State College Bird Club

February 25, 2015

The State College Bird Club met at Foxdale Village on February 25, 2015.  Approximately 50 members and guests attended, including four first-time visitors. Diane Bierly presided.


•    The minutes of the January 28 meeting were read.
•    Dorothy Bordner presented the Treasurer’s Report. The checking account balance was given as $1016.34.
•    Ro Fuller said the next meeting would be on March 25th, and that the program would be by Nick Bolgiano who will give a program on Distribution Changes for Red-tailed Hawks, Rough-legged Hawks, and American Kestrels in Eastern North America.
•    Field Trips -- Diane Bierly said she was hoping to lead an owling outing sometime in the next week. Also, a BESP waterfowl field trip is being planned, and the PA Ornithology Society will have a field trip to the Tussey Mountain Hawkwatch on March 22.
•    Nick Bolgiano introduced the new Tussey spring hawkwatch counter, Jason Bojczyk.
•    Membership chairperson Megan Orient said that the club had 63 total memberships, comprised of 38 single, 16 family, and 9 supporting memberships.
•    Greg Grove read the checklist of species seen within 25 miles of Old Main since January 28th. A species of note was a Trumpeter Swan.


The evening’s program was presented by Kathleen Kolos, research assistant at Shippinsburg University, who gave a presentation called the Breeding Ecology of Northern Saw-whet Owls in Three Study Regions of Pennsylvania.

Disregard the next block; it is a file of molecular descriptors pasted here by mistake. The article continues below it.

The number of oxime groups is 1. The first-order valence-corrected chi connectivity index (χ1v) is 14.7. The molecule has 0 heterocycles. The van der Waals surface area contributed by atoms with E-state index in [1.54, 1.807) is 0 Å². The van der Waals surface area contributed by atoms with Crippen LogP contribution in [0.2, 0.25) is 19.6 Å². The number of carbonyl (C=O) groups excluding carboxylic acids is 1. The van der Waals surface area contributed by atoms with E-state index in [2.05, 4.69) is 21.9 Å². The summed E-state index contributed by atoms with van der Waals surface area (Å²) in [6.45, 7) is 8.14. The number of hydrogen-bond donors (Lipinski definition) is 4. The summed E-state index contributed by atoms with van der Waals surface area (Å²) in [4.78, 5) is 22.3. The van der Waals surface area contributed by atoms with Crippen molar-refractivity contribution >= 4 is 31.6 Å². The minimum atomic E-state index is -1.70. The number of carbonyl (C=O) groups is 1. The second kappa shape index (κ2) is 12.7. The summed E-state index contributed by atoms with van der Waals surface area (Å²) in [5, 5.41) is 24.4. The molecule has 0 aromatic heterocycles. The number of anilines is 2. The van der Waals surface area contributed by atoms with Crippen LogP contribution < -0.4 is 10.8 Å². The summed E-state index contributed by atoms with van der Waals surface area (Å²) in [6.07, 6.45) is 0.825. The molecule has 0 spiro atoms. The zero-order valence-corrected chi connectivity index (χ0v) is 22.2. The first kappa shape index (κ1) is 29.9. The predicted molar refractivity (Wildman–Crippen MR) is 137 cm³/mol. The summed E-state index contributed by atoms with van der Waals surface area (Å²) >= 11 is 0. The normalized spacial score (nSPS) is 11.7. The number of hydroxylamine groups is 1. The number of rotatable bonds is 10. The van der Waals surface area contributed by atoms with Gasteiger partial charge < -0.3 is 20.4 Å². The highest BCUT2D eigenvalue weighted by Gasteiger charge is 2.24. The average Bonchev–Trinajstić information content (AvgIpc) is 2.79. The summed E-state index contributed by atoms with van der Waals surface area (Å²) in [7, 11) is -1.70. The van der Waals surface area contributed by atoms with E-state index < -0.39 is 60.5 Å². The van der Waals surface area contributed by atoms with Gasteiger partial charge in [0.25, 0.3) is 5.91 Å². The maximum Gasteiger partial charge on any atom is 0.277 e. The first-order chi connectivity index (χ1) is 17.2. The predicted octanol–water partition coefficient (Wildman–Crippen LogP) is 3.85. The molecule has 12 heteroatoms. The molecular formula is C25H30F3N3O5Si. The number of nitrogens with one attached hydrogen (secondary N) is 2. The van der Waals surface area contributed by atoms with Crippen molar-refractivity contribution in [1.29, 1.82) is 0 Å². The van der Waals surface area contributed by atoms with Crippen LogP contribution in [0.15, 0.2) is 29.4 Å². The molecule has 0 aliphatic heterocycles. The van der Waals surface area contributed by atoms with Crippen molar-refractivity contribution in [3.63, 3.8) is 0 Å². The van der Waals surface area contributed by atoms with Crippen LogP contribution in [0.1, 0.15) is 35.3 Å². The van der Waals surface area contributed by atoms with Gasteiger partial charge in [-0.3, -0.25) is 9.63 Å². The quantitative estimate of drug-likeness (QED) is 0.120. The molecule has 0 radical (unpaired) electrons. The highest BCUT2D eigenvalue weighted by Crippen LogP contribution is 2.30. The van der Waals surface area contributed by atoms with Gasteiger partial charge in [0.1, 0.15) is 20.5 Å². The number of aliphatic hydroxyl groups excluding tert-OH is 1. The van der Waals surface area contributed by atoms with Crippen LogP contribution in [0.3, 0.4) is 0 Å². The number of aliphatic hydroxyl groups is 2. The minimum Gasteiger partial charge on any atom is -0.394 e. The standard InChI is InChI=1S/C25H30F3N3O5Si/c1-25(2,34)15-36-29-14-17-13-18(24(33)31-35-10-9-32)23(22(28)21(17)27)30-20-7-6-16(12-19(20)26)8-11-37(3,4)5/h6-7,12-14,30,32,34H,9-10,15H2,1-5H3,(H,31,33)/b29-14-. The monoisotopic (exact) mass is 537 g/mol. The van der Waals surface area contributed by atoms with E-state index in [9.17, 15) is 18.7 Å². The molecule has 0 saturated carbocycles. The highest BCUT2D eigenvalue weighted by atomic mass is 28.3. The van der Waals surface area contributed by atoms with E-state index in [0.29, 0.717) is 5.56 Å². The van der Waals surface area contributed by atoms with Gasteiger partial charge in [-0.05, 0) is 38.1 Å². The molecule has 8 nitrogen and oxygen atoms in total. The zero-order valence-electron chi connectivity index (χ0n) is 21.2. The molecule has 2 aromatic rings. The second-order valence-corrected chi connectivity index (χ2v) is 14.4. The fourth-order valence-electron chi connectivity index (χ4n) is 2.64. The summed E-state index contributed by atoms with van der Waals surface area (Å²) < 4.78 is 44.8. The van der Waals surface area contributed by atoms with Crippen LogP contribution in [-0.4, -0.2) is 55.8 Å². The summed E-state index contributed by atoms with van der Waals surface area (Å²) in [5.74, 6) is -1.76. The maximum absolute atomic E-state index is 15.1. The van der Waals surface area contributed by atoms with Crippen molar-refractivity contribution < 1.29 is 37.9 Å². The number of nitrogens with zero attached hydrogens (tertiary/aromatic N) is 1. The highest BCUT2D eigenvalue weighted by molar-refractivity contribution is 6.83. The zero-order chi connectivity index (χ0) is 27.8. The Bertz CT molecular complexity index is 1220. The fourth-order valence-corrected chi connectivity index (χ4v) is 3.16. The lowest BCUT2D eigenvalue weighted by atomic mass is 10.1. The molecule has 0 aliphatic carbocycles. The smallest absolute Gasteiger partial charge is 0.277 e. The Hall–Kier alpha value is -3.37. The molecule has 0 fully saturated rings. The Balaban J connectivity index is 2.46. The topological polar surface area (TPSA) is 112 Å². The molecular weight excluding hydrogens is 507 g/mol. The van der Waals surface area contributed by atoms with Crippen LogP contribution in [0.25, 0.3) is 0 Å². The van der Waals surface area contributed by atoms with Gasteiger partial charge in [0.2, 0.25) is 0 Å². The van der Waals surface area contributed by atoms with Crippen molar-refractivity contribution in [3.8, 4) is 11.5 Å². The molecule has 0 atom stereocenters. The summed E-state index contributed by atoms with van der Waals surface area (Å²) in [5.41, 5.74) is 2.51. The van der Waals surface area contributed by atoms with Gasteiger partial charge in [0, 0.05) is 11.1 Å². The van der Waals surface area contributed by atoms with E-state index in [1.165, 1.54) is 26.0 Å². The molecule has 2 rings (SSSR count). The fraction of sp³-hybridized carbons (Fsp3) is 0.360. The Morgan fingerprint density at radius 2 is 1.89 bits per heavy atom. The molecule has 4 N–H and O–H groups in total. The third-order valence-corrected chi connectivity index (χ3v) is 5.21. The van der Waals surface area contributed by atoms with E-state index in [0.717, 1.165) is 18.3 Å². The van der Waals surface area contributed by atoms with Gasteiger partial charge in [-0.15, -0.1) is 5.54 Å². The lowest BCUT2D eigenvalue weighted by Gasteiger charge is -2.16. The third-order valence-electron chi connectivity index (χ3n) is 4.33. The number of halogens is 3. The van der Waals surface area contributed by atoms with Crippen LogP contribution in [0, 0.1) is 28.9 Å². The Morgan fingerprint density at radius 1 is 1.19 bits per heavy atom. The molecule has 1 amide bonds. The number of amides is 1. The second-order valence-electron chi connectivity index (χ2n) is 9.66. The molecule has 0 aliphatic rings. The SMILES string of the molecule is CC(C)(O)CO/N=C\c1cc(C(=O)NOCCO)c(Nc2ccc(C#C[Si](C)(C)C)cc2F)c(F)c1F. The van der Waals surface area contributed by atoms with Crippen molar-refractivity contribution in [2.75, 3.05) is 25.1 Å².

After the 1st Breeding Bird Atlas, it was thought that the Saw-whet owl, the smallest owl in the Eastern US, was a rare breeder in Pennsylvania. The 2nd Atlas and Toot Routes conducted in 2000-2001, however, showed that breeding was fairly common and quite widely distributed.

Kathleen’s project focused on the effect of vegetation differences in the breeding areas of saw-whet owls. She revisited the Toot Routes with new breeding studies conducted in 2013-2014. She divided the breeding range into NW Pennsylvania, central Pennsylvania, and south-central Pennsylvania. Her logistic regression analysis showed that, while there were no specific habitat requirements for breeding, there was a difference in habitat favored for foraging and roosting. Her research suggested that old growth forests are often used, and that saw-whet owls are probably vulnerable to forest fragmentation.

Submitted by Ron Crandall, Secretary.